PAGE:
First cast and Alex says I bet you catch one…tap tap tap
..and immediately into a Pollack, 2nd cast another, 3rd cast another and so on.
We lost count of the amount of Pollack we caught ranging from wee ones up to three pounds. The Pollack would tap, tap, tap away at the lure until you felt a solid tug and it would dive for the deep. On my wee LRF rod this meant reel screeching and rod bending fun as it was hauled back to the surface.
We moved to our next mark seeking out some Rays, we got the beach casters set up and hurled out our mackerel baits. Casting these bad boys out into the abyss is probably the best bit we mused as the huge leads almost cause a tsunami as they land. This allowed us time to settle down for a rest and prepare some monster doublers combining sausage, black pudding, haggis etc.
Meanwhile we noticed a distinct tapping of our rod tips. What we imagined hypothesised was that a shoal of Thornies had moved over our baits and were happily chomping down on them. When the shoal moved off it would be time to strike into the beasts causing double hook up fun. The only problem would be taking pictures of each other playing our monsters we mused. The excitement built as the rods nodded, I caught a wee Pollack on the LRF to calm the nerves and we waited some more. I imagined a tail whipping about like a scorpion with us defending Steve Irwin however Alex told me that I was talking total shit.
We waited some more.
Eventually, we struck into our fish!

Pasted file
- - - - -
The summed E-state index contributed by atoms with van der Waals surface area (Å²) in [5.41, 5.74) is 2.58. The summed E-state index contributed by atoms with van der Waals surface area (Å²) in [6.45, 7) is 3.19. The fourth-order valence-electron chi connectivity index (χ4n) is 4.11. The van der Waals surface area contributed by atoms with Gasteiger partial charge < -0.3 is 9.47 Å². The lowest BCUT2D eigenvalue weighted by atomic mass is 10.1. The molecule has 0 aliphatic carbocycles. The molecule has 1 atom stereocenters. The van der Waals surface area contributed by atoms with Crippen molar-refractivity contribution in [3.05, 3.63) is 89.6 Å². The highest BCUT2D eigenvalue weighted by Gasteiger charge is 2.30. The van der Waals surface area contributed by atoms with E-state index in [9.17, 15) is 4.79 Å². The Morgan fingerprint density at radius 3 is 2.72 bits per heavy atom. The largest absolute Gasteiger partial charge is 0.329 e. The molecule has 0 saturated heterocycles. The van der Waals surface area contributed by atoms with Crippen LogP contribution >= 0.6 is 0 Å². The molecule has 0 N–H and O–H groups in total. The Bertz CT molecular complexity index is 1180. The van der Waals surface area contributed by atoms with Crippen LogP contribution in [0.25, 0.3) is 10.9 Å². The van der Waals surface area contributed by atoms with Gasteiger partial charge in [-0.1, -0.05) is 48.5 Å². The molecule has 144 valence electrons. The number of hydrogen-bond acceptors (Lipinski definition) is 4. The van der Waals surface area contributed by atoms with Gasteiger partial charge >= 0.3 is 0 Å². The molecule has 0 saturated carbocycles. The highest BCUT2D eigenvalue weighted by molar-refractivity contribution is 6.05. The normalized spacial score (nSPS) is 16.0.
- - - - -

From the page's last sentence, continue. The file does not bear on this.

It turned out Alex had caught a dog fish and I had caught a Coalie.
We decided it may be worth staying a little longer so cast out again. This time no rod nods however on striking anyway I had caught a crab and Alex finally had his Thornback resulting in much rejoicing and then a retreat for some more Pollack.
We decided to keep the spot as marked and come back over the winter to try and catch some more.
Back to our rock mark and this time we travelled further along a bit on a treacherous path which only a mountain goat should be able to do. I was glad I had not brought the big rods with us. Again it was non-stop Pollack action. Going against conventional wisdom I started striking into my Pollack. You are supposed to let them tap away until they snatch it and dive however when their taps became insistent I would strike and this meant bigger Pollack.
We noticed that when there was a good current we were catching the most fish; the wee LRF rod was great at hauling them up from the depths, the wee reel giving line when needed. Finally however a fish took my worm and tore line off to the deep and would not be subdued as quick. It was a more dogged fight and finally revealed itself to be a wrasse.
Alex then proceeded to catch an even bigger one and that it was for the wrasse for the day.
Oh yes and the midges, they were particularly vicious when the wind died down and even then sometimes not. Usually it only takes a breath of wind to ensure they stay away however not these ones as they were made of much sterner stuff sticking around just when you thought you were safe to look at the world with your real eyes. They were so bad that when we were packing up I left my LRF rod on top of the car.
We had to drive back and found it on the road, lucky it was not nicked or had another car drive over it.
Incidentally I then managed to catch a wee wrasse at my local mark on the LRF when I got home a day or so later – no pictures but hey, their is always next time!